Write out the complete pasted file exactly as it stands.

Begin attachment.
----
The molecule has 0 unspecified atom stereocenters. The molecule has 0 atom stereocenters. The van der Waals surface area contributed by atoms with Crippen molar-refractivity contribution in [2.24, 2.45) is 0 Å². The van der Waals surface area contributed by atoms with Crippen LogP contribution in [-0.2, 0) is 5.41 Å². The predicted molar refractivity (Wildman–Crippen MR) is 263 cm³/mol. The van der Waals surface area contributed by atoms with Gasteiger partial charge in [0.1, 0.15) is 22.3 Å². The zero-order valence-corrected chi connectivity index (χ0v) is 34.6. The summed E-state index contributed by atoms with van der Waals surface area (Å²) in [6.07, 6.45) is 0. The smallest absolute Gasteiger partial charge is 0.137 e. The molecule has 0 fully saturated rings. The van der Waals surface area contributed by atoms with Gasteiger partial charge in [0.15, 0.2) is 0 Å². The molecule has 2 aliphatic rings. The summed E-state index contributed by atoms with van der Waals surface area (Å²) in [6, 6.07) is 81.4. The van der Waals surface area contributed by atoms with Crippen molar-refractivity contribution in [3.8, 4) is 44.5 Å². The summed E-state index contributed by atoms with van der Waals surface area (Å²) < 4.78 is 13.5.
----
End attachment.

The molecule has 0 unspecified atom stereocenters. The molecule has 0 atom stereocenters. The van der Waals surface area contributed by atoms with Crippen molar-refractivity contribution in [2.24, 2.45) is 0 Å². The van der Waals surface area contributed by atoms with Crippen LogP contribution in [-0.2, 0) is 5.41 Å². The predicted molar refractivity (Wildman–Crippen MR) is 263 cm³/mol. The van der Waals surface area contributed by atoms with Gasteiger partial charge in [0.1, 0.15) is 22.3 Å². The zero-order valence-corrected chi connectivity index (χ0v) is 34.6. The summed E-state index contributed by atoms with van der Waals surface area (Å²) in [6.07, 6.45) is 0. The smallest absolute Gasteiger partial charge is 0.137 e. The molecule has 0 fully saturated rings. The van der Waals surface area contributed by atoms with Gasteiger partial charge in [0.15, 0.2) is 0 Å². The molecule has 2 aliphatic rings. The summed E-state index contributed by atoms with van der Waals surface area (Å²) in [6, 6.07) is 81.4. The van der Waals surface area contributed by atoms with Crippen molar-refractivity contribution in [3.8, 4) is 44.5 Å². The summed E-state index contributed by atoms with van der Waals surface area (Å²) < 4.78 is 13.5.